The history of Phabricator

Greg Foster
Greg Foster
Graphite software engineer

Phabricator is a collection of open-source tools for software development, and understanding its history provides context to its design, philosophy, and widespread adoption in the tech industry. This page delves into the origins of Phabricator, the context in which it was created, and its evolution into the multifaceted development tool it is today.

Phabricator was conceived and developed at Facebook. It started as an internal project led by Evan Priestley, who aimed to create a better code review system than the ones available at the time. Facebook's rapid growth necessitated tools that could support a fast-moving, collaborative development environment, and existing solutions were not up to the task.

  • Early 2010s: Phabricator began as a collection of tools tailored to improve Facebook's efficiency in code reviews and project management.

  • Open Sourcing: Recognizing its potential utility for others, Facebook released Phabricator as an open-source project, allowing other organizations to benefit from their work and contribute back to the platform.

Once open-sourced, Phabricator quickly gained attention in the developer community. Its modular approach, combined with a powerful differential review system, made it an attractive choice for many companies, especially startups and tech giants who appreciated its flexibility and integrative capabilities.

  • Expansion: From its origins as a code review tool, Phabricator expanded to include applications for task management (Maniphest), repository hosting (Diffusion), and continuous integration (Harbormaster), among others.

  • Community Contributions: As its user base grew, so did contributions from the community, adding new features and improvements.

The tool's lead developer, Evan Priestley, left Facebook to form Phacility, a company dedicated to the stewardship and commercial support of Phabricator. Phacility played a crucial role in the continued development and support of Phabricator.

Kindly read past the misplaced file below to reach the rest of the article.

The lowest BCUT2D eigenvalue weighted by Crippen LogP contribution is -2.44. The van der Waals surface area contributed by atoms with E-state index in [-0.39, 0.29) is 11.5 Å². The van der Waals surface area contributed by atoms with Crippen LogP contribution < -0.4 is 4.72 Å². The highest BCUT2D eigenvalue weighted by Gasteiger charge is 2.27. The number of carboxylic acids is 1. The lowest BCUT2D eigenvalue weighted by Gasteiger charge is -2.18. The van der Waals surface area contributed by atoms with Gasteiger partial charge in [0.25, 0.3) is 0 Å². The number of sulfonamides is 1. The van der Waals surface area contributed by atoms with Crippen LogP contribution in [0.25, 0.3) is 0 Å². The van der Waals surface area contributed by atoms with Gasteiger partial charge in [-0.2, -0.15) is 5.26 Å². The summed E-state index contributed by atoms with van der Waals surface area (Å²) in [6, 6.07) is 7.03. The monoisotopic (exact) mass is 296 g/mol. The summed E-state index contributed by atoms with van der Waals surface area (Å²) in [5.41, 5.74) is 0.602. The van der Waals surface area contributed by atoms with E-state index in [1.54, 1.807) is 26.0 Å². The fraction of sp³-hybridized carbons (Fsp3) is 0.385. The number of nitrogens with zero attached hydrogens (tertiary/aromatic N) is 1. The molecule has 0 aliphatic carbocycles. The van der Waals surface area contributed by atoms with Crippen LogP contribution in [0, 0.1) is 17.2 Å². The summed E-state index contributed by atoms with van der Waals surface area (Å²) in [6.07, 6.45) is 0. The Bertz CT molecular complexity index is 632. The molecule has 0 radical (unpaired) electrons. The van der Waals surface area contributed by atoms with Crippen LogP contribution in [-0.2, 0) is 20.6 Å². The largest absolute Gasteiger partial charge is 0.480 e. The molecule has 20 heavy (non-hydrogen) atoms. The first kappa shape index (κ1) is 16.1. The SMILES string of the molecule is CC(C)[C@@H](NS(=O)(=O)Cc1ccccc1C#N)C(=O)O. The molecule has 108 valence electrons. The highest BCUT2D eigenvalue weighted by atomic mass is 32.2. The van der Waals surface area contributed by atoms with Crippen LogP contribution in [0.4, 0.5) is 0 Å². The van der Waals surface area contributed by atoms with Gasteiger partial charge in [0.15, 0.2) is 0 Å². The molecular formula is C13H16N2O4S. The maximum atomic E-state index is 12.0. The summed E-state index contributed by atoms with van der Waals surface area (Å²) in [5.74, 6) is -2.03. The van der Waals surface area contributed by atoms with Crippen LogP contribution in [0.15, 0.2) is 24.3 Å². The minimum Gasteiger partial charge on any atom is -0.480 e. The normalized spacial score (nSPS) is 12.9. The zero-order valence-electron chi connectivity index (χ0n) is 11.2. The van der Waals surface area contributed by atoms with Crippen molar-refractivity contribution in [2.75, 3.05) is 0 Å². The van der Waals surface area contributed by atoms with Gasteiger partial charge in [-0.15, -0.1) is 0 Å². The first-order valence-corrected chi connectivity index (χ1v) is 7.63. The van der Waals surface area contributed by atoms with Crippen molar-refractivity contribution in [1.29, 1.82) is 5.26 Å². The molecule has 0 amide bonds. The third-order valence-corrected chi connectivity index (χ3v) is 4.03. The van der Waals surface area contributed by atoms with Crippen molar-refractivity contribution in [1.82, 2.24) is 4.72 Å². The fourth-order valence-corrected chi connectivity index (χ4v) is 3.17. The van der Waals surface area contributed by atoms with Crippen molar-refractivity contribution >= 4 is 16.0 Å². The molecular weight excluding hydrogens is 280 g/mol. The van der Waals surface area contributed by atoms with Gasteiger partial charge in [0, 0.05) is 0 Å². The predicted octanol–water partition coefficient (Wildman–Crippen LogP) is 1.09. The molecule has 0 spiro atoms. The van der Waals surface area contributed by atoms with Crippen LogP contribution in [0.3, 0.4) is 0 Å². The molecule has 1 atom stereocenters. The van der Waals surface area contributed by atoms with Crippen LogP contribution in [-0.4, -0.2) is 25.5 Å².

• Independent Stewardship: Phacility took over the development of Phabricator, guiding its growth independently of Facebook.

  • Commercial Support: Phacility provided commercial services, including hosting, support, and consulting, to organizations using Phabricator.

Phabricator was designed in a context where software development was becoming increasingly complex, requiring tools that could manage large codebases, facilitate asynchronous collaboration, and integrate various aspects of the development lifecycle.

  • Rapid Development Cycles: Phabricator's differential tool made it easier for teams to review code swiftly and efficiently, essential in agile environments.

  • Distributed Teams: With the rise of remote work, Phabricator's web-based interface allowed distributed teams to collaborate as effectively as if they were in the same room.

  • Integration Needs: The advent of continuous integration/continuous deployment (CI/CD) highlighted the need for tools that could integrate with a variety of systems, a demand that Phabricator was well-equipped to meet.

Phabricator's history is a story of organic growth driven by the needs of one of the world's leading tech companies, and later by the broader software development community. It stands as a testament to the value of open-source philosophy and the power of community-driven development.

The platform continues to be relevant for modern software teams, addressing the challenges of collaboration, code quality, and project management. By embracing the principles of open source and focusing on the needs of developers, Phabricator has cemented its place in the landscape of development tools.

In the next sections, we will explore the technical underpinnings and practical applications of Phabricator’s various components, each of which plays a vital role in the platform’s overall utility and enduring legacy.

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